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Our club motto, “ITALA GENTE DALLE MOLTE VITE,” is translated literally as “Italian people of the many lives,” or, more poetically, “Many-lived Italian people.”
It is open to different interpretations. It might refer to the ability of Italians collectively to engage in rebirth, revival and reinvention, after prolonged periods of abject decline, as in Rinascimento (cultural renaissance), Risorgimento (political resurgence), the postwar “Boom degli Anni Sessanta” (1960s “economic miracle”).
Or, and this is my preference within the context of Il Cenacolo, “le molte vite” refers to the many personifications and myriad contributions of Italians to their country and to the world at large, as well as to the historical breadth of the Italian experience itself.
Just think about the various presentations made to our club within the last few years: Enrico Fermi, Filippo Mazzei, Joseph Di Giorgio, Charles Ponzi – certainly a sampling of the “many lives” referenced in our slogan.
The phrase originally appeared in an ode by Giosuè Carducci (1825-1907) entitled “La Chiesa di Polenta” (“The Church of Polenta”). This 1897 poem was not about a house of worship made of cornmeal mush. Polenta is actually a frazione, or hamlet, of the town of Bertinoro, situated about six kilometers from Forlì in the Romagna.
In the original text, the phrase is “itala gente da le molte vite,” where the divided preposition/definite article (da le) serves a metric purpose within the poem, akin to “o’er the ramparts” in our own national anthem, where “over” would add an unwanted syllable.
In the early years of the present millennium, it was decided by the Il Cenacolo Board of Directors to modernize the phrase to “dalle molte vite,” also because the successive reprinting of our logo through the decades had reduced the original motto to virtual illegibility.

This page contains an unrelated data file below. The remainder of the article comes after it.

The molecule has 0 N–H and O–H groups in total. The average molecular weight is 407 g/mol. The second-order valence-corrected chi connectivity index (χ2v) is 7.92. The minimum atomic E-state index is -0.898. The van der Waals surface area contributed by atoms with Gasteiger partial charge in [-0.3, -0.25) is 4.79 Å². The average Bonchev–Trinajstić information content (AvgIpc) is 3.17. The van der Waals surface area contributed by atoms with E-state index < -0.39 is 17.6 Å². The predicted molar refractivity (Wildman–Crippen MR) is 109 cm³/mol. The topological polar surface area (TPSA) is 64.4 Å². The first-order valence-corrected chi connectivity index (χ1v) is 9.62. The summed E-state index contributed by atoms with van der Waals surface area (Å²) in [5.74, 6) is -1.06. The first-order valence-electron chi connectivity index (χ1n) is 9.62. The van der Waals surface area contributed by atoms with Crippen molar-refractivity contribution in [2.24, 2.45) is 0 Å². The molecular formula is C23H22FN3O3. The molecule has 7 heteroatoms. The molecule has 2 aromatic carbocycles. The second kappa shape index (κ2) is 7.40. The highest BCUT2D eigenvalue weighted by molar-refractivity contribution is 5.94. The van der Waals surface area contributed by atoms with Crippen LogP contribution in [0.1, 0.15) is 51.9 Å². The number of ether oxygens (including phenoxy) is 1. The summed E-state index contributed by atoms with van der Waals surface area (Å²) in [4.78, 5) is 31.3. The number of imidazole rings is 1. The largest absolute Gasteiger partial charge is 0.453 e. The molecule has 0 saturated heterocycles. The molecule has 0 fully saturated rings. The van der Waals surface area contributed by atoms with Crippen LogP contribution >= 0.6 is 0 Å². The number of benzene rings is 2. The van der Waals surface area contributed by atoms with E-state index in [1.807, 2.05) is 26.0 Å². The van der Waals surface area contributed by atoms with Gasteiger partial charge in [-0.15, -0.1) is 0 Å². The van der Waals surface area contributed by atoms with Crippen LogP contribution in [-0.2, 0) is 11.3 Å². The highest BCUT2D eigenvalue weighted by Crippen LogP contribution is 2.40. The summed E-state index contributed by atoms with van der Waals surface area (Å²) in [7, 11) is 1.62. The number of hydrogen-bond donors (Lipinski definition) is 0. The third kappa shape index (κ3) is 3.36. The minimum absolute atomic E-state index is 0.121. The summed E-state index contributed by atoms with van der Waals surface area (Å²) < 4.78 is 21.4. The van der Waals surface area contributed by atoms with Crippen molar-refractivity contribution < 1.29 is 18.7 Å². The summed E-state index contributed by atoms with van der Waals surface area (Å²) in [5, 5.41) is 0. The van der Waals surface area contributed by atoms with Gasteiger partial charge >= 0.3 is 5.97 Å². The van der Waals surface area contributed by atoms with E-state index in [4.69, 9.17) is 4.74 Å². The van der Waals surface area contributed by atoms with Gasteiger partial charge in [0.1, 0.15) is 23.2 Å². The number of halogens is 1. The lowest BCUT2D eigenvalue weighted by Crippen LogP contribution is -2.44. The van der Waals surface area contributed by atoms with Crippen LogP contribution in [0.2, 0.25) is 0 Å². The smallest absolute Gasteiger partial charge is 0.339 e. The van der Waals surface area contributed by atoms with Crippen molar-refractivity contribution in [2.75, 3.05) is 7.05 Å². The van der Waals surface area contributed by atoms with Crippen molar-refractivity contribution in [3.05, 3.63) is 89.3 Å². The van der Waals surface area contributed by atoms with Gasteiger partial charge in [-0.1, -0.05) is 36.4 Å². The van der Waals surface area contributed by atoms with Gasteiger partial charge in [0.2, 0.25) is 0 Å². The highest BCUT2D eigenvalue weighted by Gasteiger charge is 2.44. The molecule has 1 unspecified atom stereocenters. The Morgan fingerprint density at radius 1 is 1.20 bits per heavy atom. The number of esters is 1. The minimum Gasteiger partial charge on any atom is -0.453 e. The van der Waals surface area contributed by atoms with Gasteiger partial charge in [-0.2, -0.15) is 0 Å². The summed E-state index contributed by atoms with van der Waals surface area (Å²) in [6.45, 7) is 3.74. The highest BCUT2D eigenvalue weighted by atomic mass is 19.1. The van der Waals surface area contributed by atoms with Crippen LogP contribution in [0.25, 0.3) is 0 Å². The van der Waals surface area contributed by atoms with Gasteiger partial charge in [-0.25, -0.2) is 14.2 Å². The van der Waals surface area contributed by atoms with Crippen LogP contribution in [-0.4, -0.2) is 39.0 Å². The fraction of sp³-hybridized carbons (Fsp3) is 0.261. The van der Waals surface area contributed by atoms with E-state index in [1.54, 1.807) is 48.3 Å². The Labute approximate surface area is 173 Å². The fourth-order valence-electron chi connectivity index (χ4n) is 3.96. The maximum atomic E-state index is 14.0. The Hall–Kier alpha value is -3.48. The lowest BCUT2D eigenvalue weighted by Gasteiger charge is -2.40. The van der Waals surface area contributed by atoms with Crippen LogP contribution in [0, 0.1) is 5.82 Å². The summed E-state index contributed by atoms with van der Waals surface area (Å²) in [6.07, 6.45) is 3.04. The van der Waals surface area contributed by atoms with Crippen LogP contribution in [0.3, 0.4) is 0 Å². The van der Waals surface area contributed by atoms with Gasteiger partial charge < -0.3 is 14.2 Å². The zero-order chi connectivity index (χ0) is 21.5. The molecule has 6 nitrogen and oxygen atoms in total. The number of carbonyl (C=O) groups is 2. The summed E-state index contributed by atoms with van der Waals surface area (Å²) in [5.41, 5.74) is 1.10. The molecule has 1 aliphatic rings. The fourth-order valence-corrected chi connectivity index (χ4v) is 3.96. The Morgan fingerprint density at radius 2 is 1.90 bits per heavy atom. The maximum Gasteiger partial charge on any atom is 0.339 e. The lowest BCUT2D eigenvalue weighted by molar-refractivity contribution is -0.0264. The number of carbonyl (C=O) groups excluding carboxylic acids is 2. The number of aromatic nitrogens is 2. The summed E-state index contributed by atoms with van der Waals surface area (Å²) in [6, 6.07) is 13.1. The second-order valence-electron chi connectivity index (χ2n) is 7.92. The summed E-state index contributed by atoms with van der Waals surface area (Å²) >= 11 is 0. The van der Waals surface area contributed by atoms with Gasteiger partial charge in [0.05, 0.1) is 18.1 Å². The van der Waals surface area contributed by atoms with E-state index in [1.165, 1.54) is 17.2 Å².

I think it was Augusto Troiani who first identified the literary source of the motto. Gus was a longtime member of Il Cenacolo who retired to Florida in 1991.
I admit that there are purists, such as Ebe Cavagnaro, Tuscan-born and an instructor of Italian, who insist on the original “da le.” Unfortunately, they are wrong … and not only because “da le molte vite” is archaic and stilted.
The original ex libris (bookplate) from the Italian Book Exhibition in San Francisco in 1929. It turns out that the phrase was lifted for Il Cenacolo’s purpose from a 1929 ex libris (or “bookplate,” a patch glued onto the inside front cover of a book to denote ownership or provenance; at left).
Our first president, Armando Pedrini, was chairman of that year’s Mostra del Libro Italiano (Italian Book Exhibition) in San Francisco. Many of the early books in our club library (now conserved in our archives) came from that expo and bear that ex libris with, at its center, “itala gente dalle molte vite.” So the phrase had already been modernized back in 1929!
Now that we know what our motto means and how we, as a club, acquired it, the next task is to decipher and trace the origins of our logo or emblem. Any volunteers?
-Courtesy of Andrew M. Canepa